RLS (Restless Legs Syndrome) Diagnosis
The symptoms of restless legs syndrome (RLS) are often difficult to put into words, as each person’s experience with RLS is different. Some people use comparisons, such as "like ants crawling through my legs" or "like soda running through my veins" to try to describe the symptoms and feelings to their heath care professionals.
If you answer "yes" to many of the following questions,8 you may have RLS and should talk to your health care professional about your symptoms:
- When you sit or lie down, do you have a strong desire to move your legs?
- Does your desire to move your legs feel impossible to resist?
- Have you ever used the words unpleasant, creepy-crawly, creeping, itching, pulling, or tugging to describe your symptoms?
- Does your desire to move often occur when you are resting or sitting still?
- Does moving your legs make you feel better or slow down the symptoms?
- Do you have more of these symptoms at night?
- Have you kept your bed partner awake with jerking movements in your legs?
- Do you ever have involuntary leg movements while you are awake?
- Are you tired or unable to concentrate during the day?
- Do any of your family members have similar symptoms?
- Has a trip to the health care professional not revealed any physical cause for your discomfort?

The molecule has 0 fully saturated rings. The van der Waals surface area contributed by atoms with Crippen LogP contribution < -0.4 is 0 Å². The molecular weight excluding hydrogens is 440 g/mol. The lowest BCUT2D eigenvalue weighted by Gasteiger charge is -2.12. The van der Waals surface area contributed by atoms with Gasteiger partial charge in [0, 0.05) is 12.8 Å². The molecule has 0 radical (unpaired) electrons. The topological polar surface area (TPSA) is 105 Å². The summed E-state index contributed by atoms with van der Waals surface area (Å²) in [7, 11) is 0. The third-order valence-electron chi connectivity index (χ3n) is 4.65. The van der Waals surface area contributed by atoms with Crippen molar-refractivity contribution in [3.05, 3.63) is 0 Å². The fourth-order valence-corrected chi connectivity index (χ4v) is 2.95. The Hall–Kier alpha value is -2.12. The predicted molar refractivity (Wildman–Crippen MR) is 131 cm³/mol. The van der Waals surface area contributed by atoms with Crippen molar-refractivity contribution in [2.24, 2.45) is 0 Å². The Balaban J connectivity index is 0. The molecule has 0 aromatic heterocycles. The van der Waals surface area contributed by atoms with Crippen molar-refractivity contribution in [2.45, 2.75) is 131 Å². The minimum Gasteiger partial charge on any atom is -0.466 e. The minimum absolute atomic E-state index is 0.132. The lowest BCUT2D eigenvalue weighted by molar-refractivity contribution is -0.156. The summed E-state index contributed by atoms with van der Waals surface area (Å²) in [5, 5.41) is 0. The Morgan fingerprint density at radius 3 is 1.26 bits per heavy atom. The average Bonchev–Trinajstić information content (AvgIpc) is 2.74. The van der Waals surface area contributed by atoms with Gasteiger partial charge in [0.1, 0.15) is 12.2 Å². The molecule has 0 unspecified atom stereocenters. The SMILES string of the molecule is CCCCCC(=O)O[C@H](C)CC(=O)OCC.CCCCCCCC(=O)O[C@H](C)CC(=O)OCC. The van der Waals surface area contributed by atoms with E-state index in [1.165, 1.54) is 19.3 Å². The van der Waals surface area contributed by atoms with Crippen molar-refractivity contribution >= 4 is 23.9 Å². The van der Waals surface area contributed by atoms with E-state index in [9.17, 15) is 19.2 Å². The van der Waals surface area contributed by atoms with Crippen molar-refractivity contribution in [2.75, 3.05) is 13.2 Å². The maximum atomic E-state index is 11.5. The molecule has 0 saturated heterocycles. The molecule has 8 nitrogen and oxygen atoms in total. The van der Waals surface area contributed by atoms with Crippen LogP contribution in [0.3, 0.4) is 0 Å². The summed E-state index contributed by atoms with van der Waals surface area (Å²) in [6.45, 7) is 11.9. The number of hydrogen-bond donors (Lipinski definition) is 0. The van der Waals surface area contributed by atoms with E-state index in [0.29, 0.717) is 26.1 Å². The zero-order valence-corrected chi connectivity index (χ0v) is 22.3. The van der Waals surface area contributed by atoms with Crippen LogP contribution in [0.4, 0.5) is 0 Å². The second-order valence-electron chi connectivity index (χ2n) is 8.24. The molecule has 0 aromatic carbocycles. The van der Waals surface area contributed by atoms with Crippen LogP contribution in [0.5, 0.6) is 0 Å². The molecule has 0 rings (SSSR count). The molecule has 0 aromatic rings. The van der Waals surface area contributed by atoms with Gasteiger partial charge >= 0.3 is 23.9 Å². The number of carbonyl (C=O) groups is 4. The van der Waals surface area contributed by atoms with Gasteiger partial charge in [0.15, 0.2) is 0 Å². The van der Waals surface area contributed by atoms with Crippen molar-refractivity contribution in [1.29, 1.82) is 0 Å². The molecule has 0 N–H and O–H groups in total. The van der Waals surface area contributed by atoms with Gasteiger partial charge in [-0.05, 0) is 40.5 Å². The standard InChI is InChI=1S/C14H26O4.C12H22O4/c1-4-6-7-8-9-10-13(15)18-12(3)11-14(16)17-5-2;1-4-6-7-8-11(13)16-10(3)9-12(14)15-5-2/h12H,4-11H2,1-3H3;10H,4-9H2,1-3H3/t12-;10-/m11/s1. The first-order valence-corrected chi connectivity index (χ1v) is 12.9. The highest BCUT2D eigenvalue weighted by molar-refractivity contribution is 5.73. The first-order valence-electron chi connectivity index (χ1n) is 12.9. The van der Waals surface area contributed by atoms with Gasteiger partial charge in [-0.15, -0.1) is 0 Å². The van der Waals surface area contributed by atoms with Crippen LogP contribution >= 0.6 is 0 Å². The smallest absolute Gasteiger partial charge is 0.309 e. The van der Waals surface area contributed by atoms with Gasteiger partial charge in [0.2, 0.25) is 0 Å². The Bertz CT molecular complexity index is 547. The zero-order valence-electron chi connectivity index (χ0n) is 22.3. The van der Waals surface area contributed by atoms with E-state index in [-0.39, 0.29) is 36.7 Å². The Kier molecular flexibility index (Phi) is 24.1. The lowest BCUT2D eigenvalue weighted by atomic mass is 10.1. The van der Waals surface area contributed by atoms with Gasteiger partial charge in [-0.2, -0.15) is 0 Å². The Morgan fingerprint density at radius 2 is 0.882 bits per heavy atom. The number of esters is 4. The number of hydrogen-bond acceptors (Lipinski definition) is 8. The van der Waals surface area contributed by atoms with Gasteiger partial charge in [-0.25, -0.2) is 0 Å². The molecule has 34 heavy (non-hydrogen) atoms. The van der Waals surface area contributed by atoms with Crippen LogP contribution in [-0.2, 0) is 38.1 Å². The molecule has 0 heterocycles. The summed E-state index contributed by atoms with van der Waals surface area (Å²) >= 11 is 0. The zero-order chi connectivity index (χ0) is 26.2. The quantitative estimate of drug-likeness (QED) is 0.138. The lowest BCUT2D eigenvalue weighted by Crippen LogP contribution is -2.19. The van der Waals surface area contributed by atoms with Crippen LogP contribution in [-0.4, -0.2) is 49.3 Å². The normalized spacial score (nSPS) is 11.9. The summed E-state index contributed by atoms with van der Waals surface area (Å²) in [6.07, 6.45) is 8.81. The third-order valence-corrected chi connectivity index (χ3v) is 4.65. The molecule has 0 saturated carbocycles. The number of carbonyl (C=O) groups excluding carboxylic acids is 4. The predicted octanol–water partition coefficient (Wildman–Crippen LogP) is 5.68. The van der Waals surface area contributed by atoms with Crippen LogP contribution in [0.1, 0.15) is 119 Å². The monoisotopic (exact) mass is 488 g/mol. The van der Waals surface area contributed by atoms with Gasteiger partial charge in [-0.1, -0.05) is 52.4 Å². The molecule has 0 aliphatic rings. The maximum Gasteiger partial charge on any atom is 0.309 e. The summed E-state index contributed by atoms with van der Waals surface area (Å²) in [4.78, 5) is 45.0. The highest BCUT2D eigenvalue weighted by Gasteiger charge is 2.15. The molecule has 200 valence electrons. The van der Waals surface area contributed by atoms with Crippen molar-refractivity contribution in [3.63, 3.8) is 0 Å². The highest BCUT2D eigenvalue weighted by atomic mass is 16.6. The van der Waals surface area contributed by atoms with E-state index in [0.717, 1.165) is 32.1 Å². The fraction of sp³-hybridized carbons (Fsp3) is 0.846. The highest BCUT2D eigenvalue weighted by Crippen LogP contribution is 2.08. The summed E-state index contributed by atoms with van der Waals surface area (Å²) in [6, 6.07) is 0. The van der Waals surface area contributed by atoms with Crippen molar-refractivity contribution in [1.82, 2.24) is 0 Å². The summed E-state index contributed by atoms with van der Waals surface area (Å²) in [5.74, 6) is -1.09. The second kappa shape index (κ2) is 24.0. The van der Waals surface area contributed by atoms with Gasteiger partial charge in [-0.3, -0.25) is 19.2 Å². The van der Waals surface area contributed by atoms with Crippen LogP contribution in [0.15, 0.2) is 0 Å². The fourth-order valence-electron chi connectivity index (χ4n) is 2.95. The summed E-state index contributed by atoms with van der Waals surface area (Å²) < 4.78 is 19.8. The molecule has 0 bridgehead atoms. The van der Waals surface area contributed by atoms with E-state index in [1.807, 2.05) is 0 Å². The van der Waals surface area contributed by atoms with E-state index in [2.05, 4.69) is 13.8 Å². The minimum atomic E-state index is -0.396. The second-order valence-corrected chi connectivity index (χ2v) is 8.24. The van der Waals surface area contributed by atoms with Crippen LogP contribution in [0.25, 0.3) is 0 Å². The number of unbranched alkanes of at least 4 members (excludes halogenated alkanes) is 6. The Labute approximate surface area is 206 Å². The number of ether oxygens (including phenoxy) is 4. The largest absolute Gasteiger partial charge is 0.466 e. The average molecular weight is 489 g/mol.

If you do have RLS, you are not alone! Up to 10 percent of the U.S. adult population may have RLS.1 Many people have a mild or moderate form of the condition, but RLS severely affects the lives of millions of individuals.8
In 2003 the International Restless Legs Syndrome Study Group (IRLSSG), in collaboration with the National Institutes of Health (NIH), identified four main characteristics of RLS that help to make a diagnosis.14 When you go to your health care professional, he or she may use the following criteria to help determine whether or not you have RLS:
- You have an urge to move your legs usually accompanied by uncomfortable leg sensations. These sensations are different from muscle cramps and numbness, and are often described as burning, creeping, crawling, aching or tugging. Usually starting in the lower legs, symptoms can spread to other parts of the body, such as the feet, chest, and arms. While often described as uncomfortable or irritating, sometimes these sensations can be painful.
- Your symptoms are partially or totally relieved by movement. By moving or stretching, the unpleasant sensations can be partially or totally relieved. The kinds of movements that help are often repetitive, such as pacing, rocking or shaking.
- Your symptoms begin or worsen during rest such as lying or sitting. Often people will experience RLS symptoms when inactive or not moving around. Lying down, traveling in a plane, or sitting through a movie are examples of situations when RLS may occur. While moving the affected limb can lessen the symptoms, once at rest the symptoms can intensify again.
- Your symptoms are worse in the evening or night. There is a typical timing to the intensity or concentration of RLS symptoms. In the early morning, people with RLS often find some relief from the unpleasant sensations. However, as the day continues, symptoms get increasingly worse. Throughout the night, these irritating sensations and feelings often reach their peak.
In order to help you initiate a conversation with your health care professional, we have included an RLS Symptom Diary and RLS Symptom Diary Summary. Click here to record your RLS symptoms.
The Restless Legs Syndrome Foundation (RLS Foundation) and National Sleep Foundation (NSF) have partnered on this educational initiative in an effort to increase awareness of RLS. This project is sponsored by Boehringer Ingelheim.